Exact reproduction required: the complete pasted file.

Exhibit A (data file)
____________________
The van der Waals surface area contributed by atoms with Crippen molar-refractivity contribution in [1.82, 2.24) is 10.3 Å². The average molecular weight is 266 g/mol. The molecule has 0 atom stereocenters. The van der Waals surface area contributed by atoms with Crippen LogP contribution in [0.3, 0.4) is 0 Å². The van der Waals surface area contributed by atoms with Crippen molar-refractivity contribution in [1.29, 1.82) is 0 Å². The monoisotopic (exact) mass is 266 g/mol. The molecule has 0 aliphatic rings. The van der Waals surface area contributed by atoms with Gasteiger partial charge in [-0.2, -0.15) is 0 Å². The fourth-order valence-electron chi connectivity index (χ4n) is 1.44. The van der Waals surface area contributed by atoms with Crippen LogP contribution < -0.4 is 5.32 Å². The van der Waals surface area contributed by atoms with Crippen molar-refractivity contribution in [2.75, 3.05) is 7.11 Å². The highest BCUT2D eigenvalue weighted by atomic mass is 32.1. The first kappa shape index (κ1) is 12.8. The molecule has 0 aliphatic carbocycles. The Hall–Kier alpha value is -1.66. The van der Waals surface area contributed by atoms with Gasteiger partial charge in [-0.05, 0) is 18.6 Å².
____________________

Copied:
The van der Waals surface area contributed by atoms with Crippen molar-refractivity contribution in [1.82, 2.24) is 10.3 Å². The average molecular weight is 266 g/mol. The molecule has 0 atom stereocenters. The van der Waals surface area contributed by atoms with Crippen LogP contribution in [0.3, 0.4) is 0 Å². The van der Waals surface area contributed by atoms with Crippen molar-refractivity contribution in [1.29, 1.82) is 0 Å². The monoisotopic (exact) mass is 266 g/mol. The molecule has 0 aliphatic rings. The van der Waals surface area contributed by atoms with Gasteiger partial charge in [-0.2, -0.15) is 0 Å². The fourth-order valence-electron chi connectivity index (χ4n) is 1.44. The van der Waals surface area contributed by atoms with Crippen LogP contribution < -0.4 is 5.32 Å². The van der Waals surface area contributed by atoms with Crippen molar-refractivity contribution in [2.75, 3.05) is 7.11 Å². The highest BCUT2D eigenvalue weighted by atomic mass is 32.1. The first kappa shape index (κ1) is 12.8. The molecule has 0 aliphatic carbocycles. The Hall–Kier alpha value is -1.66. The van der Waals surface area contributed by atoms with Gasteiger partial charge in [-0.05, 0) is 18.6 Å².